Vodacom South Africa and the World Wide Fund for Nature (WWF) South Africa have joined forces to pilot an AI innovative solutions aimed at protecting marine mammals from entanglements.
“In South Africa, our coastal waters play a vital role in contributing to our socio-economic growth through industrial operations and tourism but also to our environment, hosting a diversity of species and minimising the adverse effects of climate change events,” Sitho Mdlalose, CEO at Vodacom South Africa, said.
“As part of our commitment to ensuring we have a healthy planet for generations to come and accelerating the Sustainable Development Goals set by the United Nations, Vodacom has been working with the WWF to help conserve this precious resource through our capabilities as a technology provider.
“Our long-standing partnership with the WWF showcases how we all can play a part in making a positive difference to our planet’s longevity while uplifting communities who are facing social, economic and climate change challenges. In working together, as the private sector, public sector, non-government organisations and individuals, we can create a better sustainable future for all,” concludes Mdlalose.”
The initiative is currently underway in Saldanha Bay on South Africa’s West Coast, where traditional fishing communities face challenges arising from overfishing, pollution, and climate change. In response, a sustainable alternative has emerged in the form of off-shore, rope-grown mussel farms. These farms not only offer a low-impact, protein-rich source of seafood but also contribute to employment and economic development.
Despite being green-listed, a potential concern is the entanglement of marine mammals, including whales.
To address this issue, Vodacom, in collaboration with WWF South Africa, has introduced a technological solution.
Leveraging cameras and hydrophones, the AI-based system can alert mussel farmers to the presence of whales in the Saldanha Bay Aquaculture Development Zone (SBADZ) and trigger the ADZ Incident and Emergency Response Protocol in the event of an entanglement.
WWF emphasises the crucial role of whales in maintaining the overall health of the marine environment, citing their ability to capture carbon from the atmosphere. With estimates suggesting that each great whale sequesters an average of 33 tons of CO2, these marine giants contribute significantly to the fight against climate change.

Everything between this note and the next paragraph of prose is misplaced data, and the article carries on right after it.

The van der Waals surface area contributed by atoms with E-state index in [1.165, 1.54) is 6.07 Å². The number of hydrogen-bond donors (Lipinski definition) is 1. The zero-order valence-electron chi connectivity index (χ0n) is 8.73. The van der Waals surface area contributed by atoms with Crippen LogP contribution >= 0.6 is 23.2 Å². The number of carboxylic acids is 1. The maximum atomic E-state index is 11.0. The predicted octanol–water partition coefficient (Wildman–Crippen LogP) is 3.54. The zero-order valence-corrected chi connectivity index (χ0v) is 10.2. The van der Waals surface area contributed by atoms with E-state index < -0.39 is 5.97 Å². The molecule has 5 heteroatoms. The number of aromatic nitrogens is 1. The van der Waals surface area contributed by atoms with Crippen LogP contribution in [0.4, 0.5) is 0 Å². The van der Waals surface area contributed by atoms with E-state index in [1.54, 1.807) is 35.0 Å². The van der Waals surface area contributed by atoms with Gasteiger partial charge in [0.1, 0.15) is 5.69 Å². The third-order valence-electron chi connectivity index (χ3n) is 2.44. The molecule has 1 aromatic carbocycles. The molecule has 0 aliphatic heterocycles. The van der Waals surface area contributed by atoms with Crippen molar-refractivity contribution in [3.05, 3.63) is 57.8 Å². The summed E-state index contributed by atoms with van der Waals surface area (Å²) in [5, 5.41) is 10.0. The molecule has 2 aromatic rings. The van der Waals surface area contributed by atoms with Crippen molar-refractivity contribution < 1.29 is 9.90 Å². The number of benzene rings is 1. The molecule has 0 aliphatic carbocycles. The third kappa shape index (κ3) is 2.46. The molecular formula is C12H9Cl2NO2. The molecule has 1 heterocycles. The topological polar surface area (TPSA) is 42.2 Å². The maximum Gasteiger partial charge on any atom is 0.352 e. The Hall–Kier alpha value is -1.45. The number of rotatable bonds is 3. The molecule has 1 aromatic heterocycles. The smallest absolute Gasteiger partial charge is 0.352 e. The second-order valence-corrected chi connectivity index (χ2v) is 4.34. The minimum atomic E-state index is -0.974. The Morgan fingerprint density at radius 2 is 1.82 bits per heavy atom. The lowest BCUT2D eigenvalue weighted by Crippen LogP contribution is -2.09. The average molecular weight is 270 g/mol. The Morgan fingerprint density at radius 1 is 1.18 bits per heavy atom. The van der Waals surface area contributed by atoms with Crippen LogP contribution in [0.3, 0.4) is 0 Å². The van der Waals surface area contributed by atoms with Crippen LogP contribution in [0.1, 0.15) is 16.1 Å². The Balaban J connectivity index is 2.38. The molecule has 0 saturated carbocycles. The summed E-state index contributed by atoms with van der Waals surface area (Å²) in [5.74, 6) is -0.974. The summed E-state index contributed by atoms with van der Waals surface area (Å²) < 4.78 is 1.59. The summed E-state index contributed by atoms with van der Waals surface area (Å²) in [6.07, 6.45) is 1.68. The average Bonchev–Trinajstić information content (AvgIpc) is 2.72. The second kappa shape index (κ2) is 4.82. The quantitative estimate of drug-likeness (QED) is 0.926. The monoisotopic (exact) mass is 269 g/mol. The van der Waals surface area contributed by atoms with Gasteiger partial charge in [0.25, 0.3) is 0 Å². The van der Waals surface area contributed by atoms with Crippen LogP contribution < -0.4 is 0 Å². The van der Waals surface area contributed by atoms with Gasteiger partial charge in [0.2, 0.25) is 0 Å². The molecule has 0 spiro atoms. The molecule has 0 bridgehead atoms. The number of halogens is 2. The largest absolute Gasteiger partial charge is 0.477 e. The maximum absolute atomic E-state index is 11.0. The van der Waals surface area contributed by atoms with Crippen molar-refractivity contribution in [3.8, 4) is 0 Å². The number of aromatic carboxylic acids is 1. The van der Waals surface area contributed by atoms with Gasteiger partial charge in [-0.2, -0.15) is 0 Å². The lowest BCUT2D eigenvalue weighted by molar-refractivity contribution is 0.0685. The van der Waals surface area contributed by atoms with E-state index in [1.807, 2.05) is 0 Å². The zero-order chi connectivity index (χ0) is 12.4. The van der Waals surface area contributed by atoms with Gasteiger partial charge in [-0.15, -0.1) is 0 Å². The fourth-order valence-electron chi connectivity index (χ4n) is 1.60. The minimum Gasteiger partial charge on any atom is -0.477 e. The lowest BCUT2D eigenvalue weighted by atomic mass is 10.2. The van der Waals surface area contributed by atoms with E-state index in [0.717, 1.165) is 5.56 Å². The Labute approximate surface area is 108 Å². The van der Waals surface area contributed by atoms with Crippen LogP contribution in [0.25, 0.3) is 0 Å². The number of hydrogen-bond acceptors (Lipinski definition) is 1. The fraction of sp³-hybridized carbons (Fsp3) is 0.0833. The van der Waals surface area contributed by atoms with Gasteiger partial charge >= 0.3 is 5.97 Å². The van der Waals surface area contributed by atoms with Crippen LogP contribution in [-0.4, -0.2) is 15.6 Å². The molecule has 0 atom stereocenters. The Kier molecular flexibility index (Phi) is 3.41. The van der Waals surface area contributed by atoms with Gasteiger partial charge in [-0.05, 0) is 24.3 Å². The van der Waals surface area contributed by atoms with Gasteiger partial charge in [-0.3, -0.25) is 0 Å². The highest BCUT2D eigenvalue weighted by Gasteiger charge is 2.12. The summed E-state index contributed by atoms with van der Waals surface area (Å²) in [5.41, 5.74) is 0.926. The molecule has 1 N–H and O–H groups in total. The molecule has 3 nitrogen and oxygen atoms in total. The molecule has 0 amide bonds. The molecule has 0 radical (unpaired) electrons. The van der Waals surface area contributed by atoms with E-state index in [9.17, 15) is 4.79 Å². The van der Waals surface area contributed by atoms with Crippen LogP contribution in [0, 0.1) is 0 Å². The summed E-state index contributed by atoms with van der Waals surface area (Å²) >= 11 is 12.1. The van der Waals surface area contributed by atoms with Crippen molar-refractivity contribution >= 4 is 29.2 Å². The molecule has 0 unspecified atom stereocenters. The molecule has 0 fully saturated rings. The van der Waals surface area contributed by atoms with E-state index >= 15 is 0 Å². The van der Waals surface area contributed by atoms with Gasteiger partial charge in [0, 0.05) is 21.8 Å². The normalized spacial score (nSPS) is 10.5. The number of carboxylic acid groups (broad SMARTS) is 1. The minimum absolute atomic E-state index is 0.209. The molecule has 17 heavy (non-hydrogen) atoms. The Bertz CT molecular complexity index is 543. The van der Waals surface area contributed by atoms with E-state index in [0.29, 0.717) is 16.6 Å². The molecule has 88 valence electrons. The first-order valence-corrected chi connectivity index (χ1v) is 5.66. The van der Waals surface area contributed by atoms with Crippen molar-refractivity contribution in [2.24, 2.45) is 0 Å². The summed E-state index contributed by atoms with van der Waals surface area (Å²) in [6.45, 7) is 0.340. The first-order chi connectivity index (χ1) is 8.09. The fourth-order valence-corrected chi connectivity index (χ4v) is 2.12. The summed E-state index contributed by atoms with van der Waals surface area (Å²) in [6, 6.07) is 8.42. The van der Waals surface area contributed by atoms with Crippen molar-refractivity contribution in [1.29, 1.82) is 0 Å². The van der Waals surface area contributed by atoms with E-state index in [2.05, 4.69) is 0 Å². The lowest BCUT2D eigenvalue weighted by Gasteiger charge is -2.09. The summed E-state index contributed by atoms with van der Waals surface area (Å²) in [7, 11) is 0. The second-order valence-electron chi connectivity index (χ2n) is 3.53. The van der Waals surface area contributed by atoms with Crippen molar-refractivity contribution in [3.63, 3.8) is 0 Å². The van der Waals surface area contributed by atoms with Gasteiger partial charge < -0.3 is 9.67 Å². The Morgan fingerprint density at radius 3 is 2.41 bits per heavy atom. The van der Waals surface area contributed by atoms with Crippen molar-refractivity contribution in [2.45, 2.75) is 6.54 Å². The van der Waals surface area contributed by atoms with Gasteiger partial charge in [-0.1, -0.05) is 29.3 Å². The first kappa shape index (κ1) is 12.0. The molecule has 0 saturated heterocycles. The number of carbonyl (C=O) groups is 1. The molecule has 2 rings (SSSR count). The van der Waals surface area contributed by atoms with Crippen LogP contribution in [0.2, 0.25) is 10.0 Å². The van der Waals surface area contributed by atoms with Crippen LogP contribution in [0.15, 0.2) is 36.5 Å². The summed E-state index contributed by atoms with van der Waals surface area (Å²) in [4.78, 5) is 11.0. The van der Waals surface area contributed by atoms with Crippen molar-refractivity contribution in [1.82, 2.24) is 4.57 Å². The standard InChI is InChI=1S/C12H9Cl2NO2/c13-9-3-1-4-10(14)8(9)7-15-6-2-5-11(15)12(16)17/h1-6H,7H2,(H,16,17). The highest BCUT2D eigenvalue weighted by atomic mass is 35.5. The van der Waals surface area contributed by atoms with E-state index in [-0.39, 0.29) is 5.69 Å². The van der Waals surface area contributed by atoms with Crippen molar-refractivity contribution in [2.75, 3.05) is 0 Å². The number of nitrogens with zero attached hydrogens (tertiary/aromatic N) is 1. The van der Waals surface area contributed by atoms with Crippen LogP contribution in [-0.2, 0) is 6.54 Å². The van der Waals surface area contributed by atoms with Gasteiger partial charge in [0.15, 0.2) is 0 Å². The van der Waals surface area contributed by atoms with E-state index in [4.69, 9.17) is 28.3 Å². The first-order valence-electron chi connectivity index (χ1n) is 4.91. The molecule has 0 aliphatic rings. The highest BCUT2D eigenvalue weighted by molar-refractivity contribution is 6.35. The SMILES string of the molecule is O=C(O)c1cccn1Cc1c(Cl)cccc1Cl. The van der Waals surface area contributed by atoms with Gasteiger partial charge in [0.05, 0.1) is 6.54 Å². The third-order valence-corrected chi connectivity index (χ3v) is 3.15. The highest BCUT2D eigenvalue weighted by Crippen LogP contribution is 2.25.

Despite decades of protection, six out of the 13 great whale species remain classified as endangered or vulnerable.
Beyond its primary function of preventing whale entanglements, the early warning system will also serve to collect scientific data by monitoring the movement of marine life. Additionally, it has the potential to reduce ship strikes for other marine creatures such as seals and dolphins. Once the pilot project in Saldanha Bay is concluded, the solution can be expanded to other coastal areas and fisheries.
This initiative builds upon the substantial role that digital technology already plays in the sustainable seafood supply chain and ocean stewardship. Vodacom’s collaboration with WWF in developing digital tools for the WWF Southern African Sustainable Seafood Initiative (WWF-SASSI) aims to drive ocean conservation, promote sustainable seafood consumption, and enhance ocean literacy.
An example of these efforts is the WWF-SASSI Fish ID digital platform, empowering consumers and seafood industry stakeholders to make informed choices, such as opting for farmed mussels on the SASSI green list.
This educational approach extends to young people, fostering environmental consciousness towards our oceans. The initiative includes an Early Childhood Development center and Secondary School in Saldanha Bay, now integrated into Vodacom’s education ecosystem.
Pavitray Pillay, WWF-SASSI Manager, WWF South Africa, adds: “Rope-grown mussels are a fantastic source of sustainable seafood. All efforts to ensure that this industry remains on our WWF-SASSI green list are to be welcomed. We are delighted that Vodacom has chosen to put the time, efforts and resources into this pilot project which has great potential to scale elsewhere in other Aquaculture Development Zones around the coast.”